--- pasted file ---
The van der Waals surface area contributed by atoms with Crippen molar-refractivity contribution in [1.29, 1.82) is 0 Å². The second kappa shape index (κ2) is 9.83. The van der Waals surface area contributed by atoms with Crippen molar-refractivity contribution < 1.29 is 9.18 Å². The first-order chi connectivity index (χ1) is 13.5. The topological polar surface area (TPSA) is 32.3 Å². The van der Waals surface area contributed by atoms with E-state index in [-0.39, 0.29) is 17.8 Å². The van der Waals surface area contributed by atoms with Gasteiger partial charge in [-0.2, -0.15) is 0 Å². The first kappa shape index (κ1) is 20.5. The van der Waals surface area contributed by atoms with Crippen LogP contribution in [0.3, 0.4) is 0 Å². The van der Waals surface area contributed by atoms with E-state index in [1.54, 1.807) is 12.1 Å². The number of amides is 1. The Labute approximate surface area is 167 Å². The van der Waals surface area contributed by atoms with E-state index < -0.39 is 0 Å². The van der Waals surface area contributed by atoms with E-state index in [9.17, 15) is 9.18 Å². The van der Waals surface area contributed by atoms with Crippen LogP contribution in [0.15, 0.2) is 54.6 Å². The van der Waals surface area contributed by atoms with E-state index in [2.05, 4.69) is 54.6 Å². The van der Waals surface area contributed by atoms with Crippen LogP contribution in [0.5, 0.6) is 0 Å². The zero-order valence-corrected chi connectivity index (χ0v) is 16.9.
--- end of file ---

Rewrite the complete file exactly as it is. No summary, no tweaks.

The van der Waals surface area contributed by atoms with Crippen molar-refractivity contribution in [1.29, 1.82) is 0 Å². The second kappa shape index (κ2) is 9.83. The van der Waals surface area contributed by atoms with Crippen molar-refractivity contribution < 1.29 is 9.18 Å². The first-order chi connectivity index (χ1) is 13.5. The topological polar surface area (TPSA) is 32.3 Å². The van der Waals surface area contributed by atoms with E-state index in [-0.39, 0.29) is 17.8 Å². The van der Waals surface area contributed by atoms with Gasteiger partial charge in [-0.2, -0.15) is 0 Å². The first kappa shape index (κ1) is 20.5. The van der Waals surface area contributed by atoms with Crippen LogP contribution in [0.3, 0.4) is 0 Å². The van der Waals surface area contributed by atoms with E-state index in [1.54, 1.807) is 12.1 Å². The number of amides is 1. The Labute approximate surface area is 167 Å². The van der Waals surface area contributed by atoms with E-state index < -0.39 is 0 Å². The van der Waals surface area contributed by atoms with E-state index in [9.17, 15) is 9.18 Å². The van der Waals surface area contributed by atoms with Crippen LogP contribution in [0.15, 0.2) is 54.6 Å². The van der Waals surface area contributed by atoms with E-state index in [2.05, 4.69) is 54.6 Å². The van der Waals surface area contributed by atoms with Crippen LogP contribution in [0.5, 0.6) is 0 Å². The zero-order valence-corrected chi connectivity index (χ0v) is 16.9.